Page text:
The last few sentences are what stuck out for us. We love the line in our favorite musical Hamilton where the American patriots are described as “young, scrappy and hungry.” It’s interesting that Howard Shultz uses the same word: scrappy. But that’s the perfect word for anyone who’s committed to running a small business.
The other day, we found an old computer file with a list of to-dos we had in the early days of our business. We laughed reading through them, because in each task (create pricing sheet; research website companies; schedule family mini-sessions) you could see the hustle. The grind. The scrappiness. For as much as we smiled, we almost cried, because it reminded us of three things: how hard we were working at something we didn’t really know or understand yet with no guarantee of any positive outcome.
3. Starbucks has always cared about what the customer can and cannot see.
Whether it’s sourcing their coffee beans responsibly or any number of other things behind the scenes, this really impressed us about Starbucks. Sometimes we assume that the larger a company gets, the less people see what happens behind the curtain, and the less people care. But someone wise one said that you can’t separate what you do in private from who you are in public. Like a sponge, it eventually comes out. Or, for a more apt coffee metaphor, brims over.
It reminded us that whenever we feel behind (especially in the early years when we really felt behind; a feeling that never goes away, by the way) it’s easy to be tempted to cut corners. To take short cuts. Whatever that looks like. But structures that stand the test of time are built on firm foundations, and in our experience, it takes longer to fix a mistake than it does to get it right the first time. So if you feel behind, if it’s taking you a little longer than you expected or hoped because you’re doing it right, hang in there. You’re doing exactly what you should be.
4. “A well built brand is the combination of intangibles that do not directly flow to the revenue or profitability of a company, but contribute to its texture. Forsaking them can take a subtle, collective toll.”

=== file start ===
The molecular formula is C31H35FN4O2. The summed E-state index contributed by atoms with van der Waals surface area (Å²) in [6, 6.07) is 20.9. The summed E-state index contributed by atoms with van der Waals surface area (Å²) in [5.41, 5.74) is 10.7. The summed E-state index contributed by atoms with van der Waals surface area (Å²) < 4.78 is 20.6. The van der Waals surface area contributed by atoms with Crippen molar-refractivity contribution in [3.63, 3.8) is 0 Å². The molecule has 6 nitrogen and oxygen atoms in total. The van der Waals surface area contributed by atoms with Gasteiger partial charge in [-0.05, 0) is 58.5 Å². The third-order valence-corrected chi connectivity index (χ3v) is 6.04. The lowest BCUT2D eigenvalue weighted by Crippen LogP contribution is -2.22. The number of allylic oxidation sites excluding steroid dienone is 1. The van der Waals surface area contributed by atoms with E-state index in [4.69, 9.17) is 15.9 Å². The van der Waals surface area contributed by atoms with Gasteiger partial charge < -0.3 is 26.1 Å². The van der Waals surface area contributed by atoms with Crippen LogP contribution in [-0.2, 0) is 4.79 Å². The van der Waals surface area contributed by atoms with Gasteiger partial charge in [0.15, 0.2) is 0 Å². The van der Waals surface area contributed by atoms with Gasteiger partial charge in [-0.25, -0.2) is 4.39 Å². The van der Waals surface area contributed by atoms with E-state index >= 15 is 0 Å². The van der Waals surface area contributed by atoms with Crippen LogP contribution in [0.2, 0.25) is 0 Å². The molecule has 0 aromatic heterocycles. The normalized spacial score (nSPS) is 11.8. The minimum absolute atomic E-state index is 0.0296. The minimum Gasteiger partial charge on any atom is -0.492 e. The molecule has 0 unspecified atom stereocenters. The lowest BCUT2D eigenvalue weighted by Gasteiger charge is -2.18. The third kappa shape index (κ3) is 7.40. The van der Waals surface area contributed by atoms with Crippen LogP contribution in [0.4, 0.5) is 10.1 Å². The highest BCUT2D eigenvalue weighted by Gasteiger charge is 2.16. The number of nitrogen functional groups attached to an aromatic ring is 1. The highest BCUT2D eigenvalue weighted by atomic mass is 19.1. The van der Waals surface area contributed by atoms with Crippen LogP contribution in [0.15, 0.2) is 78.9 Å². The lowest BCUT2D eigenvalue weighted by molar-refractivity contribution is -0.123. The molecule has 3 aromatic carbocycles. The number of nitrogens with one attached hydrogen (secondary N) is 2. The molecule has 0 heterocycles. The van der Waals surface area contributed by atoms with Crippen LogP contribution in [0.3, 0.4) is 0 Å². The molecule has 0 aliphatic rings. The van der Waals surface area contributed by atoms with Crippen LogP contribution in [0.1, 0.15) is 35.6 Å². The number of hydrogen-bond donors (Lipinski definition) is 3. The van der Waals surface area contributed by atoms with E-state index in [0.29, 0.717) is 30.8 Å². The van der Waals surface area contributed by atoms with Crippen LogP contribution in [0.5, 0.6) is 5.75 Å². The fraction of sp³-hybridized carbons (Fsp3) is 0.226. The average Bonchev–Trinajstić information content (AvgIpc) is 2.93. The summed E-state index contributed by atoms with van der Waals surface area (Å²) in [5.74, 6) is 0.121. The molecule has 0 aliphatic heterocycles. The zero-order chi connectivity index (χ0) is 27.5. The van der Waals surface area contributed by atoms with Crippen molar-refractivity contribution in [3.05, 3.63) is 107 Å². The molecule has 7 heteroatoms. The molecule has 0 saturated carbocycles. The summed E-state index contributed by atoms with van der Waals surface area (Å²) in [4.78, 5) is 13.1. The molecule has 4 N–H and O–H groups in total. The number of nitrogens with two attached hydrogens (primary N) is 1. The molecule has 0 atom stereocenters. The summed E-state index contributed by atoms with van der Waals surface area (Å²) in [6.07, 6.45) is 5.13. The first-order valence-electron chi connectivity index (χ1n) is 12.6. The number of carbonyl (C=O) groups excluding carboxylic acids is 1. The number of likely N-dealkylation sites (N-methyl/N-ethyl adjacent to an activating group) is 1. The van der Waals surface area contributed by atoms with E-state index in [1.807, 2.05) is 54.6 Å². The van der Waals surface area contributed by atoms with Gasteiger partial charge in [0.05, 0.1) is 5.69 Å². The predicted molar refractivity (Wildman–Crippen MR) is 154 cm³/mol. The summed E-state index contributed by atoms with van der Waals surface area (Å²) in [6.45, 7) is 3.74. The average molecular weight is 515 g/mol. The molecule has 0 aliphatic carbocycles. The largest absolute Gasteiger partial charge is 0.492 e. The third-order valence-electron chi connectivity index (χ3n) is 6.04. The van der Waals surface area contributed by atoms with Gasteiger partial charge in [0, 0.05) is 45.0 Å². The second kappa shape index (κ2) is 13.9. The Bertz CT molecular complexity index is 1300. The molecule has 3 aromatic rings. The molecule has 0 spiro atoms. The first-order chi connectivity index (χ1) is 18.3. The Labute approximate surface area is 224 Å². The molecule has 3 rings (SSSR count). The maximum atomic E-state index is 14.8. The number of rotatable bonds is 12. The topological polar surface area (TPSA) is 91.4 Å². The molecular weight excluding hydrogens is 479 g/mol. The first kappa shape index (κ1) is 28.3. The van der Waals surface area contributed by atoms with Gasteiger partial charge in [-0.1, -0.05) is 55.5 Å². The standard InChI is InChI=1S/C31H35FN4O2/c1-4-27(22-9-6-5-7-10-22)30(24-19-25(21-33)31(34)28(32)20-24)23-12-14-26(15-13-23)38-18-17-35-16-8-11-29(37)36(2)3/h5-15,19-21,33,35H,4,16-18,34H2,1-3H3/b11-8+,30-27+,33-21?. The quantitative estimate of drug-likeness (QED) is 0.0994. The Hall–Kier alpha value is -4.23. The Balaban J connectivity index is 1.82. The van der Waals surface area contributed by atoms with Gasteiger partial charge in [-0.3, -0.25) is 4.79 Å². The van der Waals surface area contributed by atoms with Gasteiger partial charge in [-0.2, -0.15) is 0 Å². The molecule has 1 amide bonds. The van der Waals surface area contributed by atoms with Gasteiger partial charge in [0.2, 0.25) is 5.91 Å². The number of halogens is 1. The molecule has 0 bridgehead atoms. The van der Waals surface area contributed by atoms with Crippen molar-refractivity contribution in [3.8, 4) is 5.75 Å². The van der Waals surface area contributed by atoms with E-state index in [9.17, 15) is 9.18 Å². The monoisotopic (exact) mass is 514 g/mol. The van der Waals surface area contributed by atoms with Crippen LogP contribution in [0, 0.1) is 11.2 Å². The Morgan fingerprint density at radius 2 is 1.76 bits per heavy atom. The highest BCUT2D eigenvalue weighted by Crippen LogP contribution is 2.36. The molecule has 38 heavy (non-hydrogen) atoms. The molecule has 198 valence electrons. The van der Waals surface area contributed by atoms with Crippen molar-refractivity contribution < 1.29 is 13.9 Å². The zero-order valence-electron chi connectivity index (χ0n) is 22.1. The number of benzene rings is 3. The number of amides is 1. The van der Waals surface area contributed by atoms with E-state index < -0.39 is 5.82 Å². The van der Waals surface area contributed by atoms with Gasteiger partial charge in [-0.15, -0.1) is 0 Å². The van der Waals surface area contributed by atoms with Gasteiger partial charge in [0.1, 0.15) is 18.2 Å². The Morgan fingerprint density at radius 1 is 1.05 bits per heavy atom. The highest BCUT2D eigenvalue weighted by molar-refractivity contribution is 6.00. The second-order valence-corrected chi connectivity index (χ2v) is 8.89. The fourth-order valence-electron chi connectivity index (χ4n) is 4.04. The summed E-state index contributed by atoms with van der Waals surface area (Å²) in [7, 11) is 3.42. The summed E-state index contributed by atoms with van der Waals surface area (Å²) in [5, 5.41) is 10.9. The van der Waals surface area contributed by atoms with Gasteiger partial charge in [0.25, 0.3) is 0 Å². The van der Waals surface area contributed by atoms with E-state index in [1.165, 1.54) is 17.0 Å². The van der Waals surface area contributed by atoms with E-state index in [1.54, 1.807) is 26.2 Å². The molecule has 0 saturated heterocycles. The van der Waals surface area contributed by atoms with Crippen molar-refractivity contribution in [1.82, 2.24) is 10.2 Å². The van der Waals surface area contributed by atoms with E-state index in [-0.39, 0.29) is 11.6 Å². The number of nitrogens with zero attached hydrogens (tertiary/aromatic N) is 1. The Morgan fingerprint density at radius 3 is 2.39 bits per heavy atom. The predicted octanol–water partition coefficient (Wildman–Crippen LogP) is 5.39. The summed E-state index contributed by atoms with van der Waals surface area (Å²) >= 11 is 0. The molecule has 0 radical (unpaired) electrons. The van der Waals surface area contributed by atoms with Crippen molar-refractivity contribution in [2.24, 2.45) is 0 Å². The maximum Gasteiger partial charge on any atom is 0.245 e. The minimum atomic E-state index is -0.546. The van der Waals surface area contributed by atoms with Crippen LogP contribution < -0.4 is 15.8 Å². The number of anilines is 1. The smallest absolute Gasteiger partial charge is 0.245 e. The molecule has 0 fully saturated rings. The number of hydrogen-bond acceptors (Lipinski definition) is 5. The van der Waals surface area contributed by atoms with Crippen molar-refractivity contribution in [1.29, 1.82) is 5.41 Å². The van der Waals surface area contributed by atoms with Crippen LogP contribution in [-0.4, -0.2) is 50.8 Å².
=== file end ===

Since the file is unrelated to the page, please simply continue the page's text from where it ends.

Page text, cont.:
This is something we think all small business owners (especially creatives) struggle with. It’s so easy as photographers to think that all that matters is shooting, editing and delivering clients their images. A well-done website, a strong social media, consistent blogging, in-person networking and other to-dos sometimes take a back seat, because they don’t directly impact the bottom line. Except they do. That was our man Howie’s experience and advice.
When Starbucks forgot about the importance of little things — like making sure the counters were low enough that customers could see the baristas and interact with them; or the way breakfast sandwiches overpowered the aroma of coffee beans — Starbucks started to lose its essence and, over time, but right away, lost profits. It wasn’t one thing. It was a combination of lots of small things that didn’t hurt at first, but had a death-by-a-thousand-cuts affect.
For us, this year, we realized we need to stay vigilant. Pour energy into the intangibles. Read business books, even though nobody’s paying us to do that. Continue to have an active voice on the internet. Keep going above and beyond for our clients, even when they don’t expect it. The combination of intangibles are really what make our business a success.